Popular Inc. subsidiaries in P.R., U.S. mainland approve $1.2B in SBA loans
Popular Inc. announced that as of May 1st, it had processed more than $1.2 billion in loans under the second round of the U.S. Small Business Administration’s Paycheck Protection Program.
The loans have benefited 16,397 small- and medium-sized businesses that employ more than 235,000 people, the bank said. Of the total, $1.05 billion were granted through Banco Popular de Puerto Rico and $185 million through Popular Bank, the financial institution’s banking subsidiary in the mainland United States.
Since the start of the program’s second round on April 27, Banco Popular de Puerto Rico had processed 14,082 applications for $660 million in funds, of which $647 million originated in Puerto Rico and $13 million in the U.S. Virgin Islands.
“Aware of this program’s significance for small and medium businesses on the island, we mobilized our human and technological resources to be able to raise the most funds possible,” Popular Inc. CEO Ignacio Álvarez said.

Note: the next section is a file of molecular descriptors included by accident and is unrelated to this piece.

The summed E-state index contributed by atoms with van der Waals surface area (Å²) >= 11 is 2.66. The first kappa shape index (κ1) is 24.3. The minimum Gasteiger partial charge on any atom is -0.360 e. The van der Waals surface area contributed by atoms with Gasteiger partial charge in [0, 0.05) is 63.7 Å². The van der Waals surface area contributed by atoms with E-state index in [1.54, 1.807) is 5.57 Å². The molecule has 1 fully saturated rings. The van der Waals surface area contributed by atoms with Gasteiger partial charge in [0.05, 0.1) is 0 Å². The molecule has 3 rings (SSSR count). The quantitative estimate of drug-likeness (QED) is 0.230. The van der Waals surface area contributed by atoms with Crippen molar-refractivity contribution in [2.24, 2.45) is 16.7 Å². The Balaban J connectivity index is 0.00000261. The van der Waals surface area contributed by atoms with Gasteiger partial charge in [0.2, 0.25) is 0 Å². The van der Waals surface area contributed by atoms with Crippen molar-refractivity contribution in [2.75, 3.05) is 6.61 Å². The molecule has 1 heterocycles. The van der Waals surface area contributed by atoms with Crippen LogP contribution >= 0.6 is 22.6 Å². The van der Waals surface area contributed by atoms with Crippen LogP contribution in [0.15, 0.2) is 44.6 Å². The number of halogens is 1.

“We’re extremely pleased that we were able to process all of the completed applications that we have received.”
“We’ll continue to receive and process applications as long as the SBA keeps the program open and funds are available,” he said.
Popular reported that, in Puerto Rico, it has so far processed 15,277 applications for a total of $1.03 billion in funds. These businesses employ more than 227,000 people. Of these requests, 61% percent have been for less than $25,000 and 31% for amounts between $25,000 and $150,000.
“Small and medium-sized businesses are the heart of a community, and at Popular, we support them, particularly at this difficult time,” Álvarez said. “The results demonstrate our commitment and our reach in this segment that is so vital to our economy.”
The PPP program is one of the cornerstones of the Coronavirus Aid, Relief, and Economic Security Act (CARES Act) legislation designed to help businesses affected by the COVID-19 pandemic.
U.S. Congress launched the program with an initial allocation of $349 billion, and due to the massive reception it had, the funds ran out in 13 days.
The program was reactivated on April 27, with an additional allocation of $310 billion. In this second round, through May 1, the SBA had approved $176 billion in loans.
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